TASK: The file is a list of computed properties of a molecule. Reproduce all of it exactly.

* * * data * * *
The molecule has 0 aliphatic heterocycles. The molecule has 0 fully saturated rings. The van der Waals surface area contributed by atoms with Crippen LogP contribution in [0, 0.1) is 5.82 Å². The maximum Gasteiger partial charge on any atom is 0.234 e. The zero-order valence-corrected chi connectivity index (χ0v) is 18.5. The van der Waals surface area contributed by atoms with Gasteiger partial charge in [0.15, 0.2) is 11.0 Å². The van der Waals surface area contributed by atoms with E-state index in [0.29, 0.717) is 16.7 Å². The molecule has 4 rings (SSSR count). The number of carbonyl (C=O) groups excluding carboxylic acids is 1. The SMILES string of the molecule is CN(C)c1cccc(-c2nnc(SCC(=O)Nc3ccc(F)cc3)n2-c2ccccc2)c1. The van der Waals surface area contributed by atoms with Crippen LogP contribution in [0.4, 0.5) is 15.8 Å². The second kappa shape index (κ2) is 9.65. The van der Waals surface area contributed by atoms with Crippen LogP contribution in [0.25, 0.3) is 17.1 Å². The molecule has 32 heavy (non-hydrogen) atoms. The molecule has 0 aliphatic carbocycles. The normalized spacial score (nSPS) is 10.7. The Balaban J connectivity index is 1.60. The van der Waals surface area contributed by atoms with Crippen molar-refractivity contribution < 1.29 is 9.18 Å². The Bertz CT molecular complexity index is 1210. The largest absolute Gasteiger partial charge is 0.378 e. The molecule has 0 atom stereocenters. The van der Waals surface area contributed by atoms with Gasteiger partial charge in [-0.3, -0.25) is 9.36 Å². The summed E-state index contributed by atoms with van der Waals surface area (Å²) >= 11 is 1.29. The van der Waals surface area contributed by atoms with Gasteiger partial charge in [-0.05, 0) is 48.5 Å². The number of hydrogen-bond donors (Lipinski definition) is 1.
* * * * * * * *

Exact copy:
The molecule has 0 aliphatic heterocycles. The molecule has 0 fully saturated rings. The van der Waals surface area contributed by atoms with Crippen LogP contribution in [0, 0.1) is 5.82 Å². The maximum Gasteiger partial charge on any atom is 0.234 e. The zero-order valence-corrected chi connectivity index (χ0v) is 18.5. The van der Waals surface area contributed by atoms with Gasteiger partial charge in [0.15, 0.2) is 11.0 Å². The van der Waals surface area contributed by atoms with E-state index in [0.29, 0.717) is 16.7 Å². The molecule has 4 rings (SSSR count). The number of carbonyl (C=O) groups excluding carboxylic acids is 1. The SMILES string of the molecule is CN(C)c1cccc(-c2nnc(SCC(=O)Nc3ccc(F)cc3)n2-c2ccccc2)c1. The van der Waals surface area contributed by atoms with Crippen LogP contribution in [0.4, 0.5) is 15.8 Å². The second kappa shape index (κ2) is 9.65. The van der Waals surface area contributed by atoms with Crippen LogP contribution in [0.25, 0.3) is 17.1 Å². The molecule has 32 heavy (non-hydrogen) atoms. The molecule has 0 aliphatic carbocycles. The normalized spacial score (nSPS) is 10.7. The Balaban J connectivity index is 1.60. The van der Waals surface area contributed by atoms with Crippen molar-refractivity contribution < 1.29 is 9.18 Å². The Bertz CT molecular complexity index is 1210. The largest absolute Gasteiger partial charge is 0.378 e. The molecule has 0 atom stereocenters. The van der Waals surface area contributed by atoms with Gasteiger partial charge in [-0.3, -0.25) is 9.36 Å². The summed E-state index contributed by atoms with van der Waals surface area (Å²) >= 11 is 1.29. The van der Waals surface area contributed by atoms with Gasteiger partial charge in [-0.05, 0) is 48.5 Å². The number of hydrogen-bond donors (Lipinski definition) is 1.